UN security council due to meet at urging of Libyan diplomats who defected in protest at the brutal crackdown, while Arab League is to discuss uprising which rights groups say has killed up to 600 people.
UN says attacks in Libya may be crimes against humanity
The UN high commissioner for human rights, Navi Pillay, called today for an international investigation into Libya's attacks on anti-government protesters, saying they may amount to crimes against humanity.
The UN security council was to meet at the urging of Libyan diplomats who defected in protest at the brutal crackdown and the Arab League was also to discuss the uprising which rights groups say has killed up to 600 people.
In a statement, Ms Pillay called for human rights violations to stop immediately and denounced "the reported use of machine guns, snipers and military planes against demonstrators".
Ms Pillay, a former UN warcrimes judge, said: "Widespread and systematic attacks against the civilian population may amount to crimes against humanity."
In addition, Ms Pillay supports the UN human rights council holding an emergency session on the situation in Libya, as demanded by many human rights groups. However, the decision is up to its 47 member states, Frej Fenniche, chief of the Middle East and North Africa section, told a news briefing in Geneva.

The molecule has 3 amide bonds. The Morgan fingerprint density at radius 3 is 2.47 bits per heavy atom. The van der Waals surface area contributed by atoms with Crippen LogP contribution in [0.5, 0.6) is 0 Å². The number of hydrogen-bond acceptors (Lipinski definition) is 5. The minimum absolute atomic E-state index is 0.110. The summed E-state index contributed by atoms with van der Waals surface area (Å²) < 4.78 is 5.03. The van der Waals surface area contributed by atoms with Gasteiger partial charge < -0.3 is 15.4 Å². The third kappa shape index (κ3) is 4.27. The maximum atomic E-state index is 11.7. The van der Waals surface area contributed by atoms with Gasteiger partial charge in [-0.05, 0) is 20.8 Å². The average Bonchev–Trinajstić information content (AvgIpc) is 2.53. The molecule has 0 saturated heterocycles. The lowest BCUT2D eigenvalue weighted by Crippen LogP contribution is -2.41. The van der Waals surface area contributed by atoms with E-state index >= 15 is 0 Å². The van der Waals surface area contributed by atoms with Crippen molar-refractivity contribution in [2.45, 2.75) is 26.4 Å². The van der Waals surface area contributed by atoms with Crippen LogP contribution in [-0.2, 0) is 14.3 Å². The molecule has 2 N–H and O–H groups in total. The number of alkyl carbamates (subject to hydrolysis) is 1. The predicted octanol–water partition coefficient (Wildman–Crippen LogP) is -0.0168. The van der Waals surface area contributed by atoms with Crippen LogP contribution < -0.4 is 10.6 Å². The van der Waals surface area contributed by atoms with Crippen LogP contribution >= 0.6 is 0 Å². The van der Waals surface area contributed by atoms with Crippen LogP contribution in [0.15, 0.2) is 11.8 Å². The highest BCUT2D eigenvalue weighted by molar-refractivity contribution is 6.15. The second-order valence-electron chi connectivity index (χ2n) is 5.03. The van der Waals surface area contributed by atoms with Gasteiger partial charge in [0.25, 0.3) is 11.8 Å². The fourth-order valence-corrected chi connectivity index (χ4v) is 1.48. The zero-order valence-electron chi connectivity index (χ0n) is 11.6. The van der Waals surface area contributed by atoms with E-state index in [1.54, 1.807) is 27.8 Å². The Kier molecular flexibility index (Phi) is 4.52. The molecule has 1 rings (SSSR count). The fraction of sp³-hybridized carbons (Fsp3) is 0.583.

The forces of the Libyan leader Muammar Qaddafi have cracked down on demonstrators, with fighting spreading to the capital, Tripoli, after erupting in Libya's oil-producing east last week. The UN secretary general, Ban Ki-moon, has said Libya fired on civilians from warplanes and helicopters. He spoke personally with Mr Qaddafi, by telephone for 40 minutes on Monday and "forcefully urged him to stop the violence against demonstrators," a UN spokesman said.
Ms Pillay said: "The callousness with which Libyan authorities and their hired guns are reportedly shooting live rounds of ammunition at peaceful protestors is unconscionable. I am extremely worried that lives are being lost even as I speak."
Her office has no presence in Libya but stands ready to support investigations and promote civil, political and economic rights in the North African country.
The Libyan people are "tired of corruption", unemployment and of having their rights ignored, Ms Pillay said.
Through contacts with rights groups, Ms Pillay's office has drawn up a list of victims indicating around 250 people have been killed and hundreds injured during a week's violence.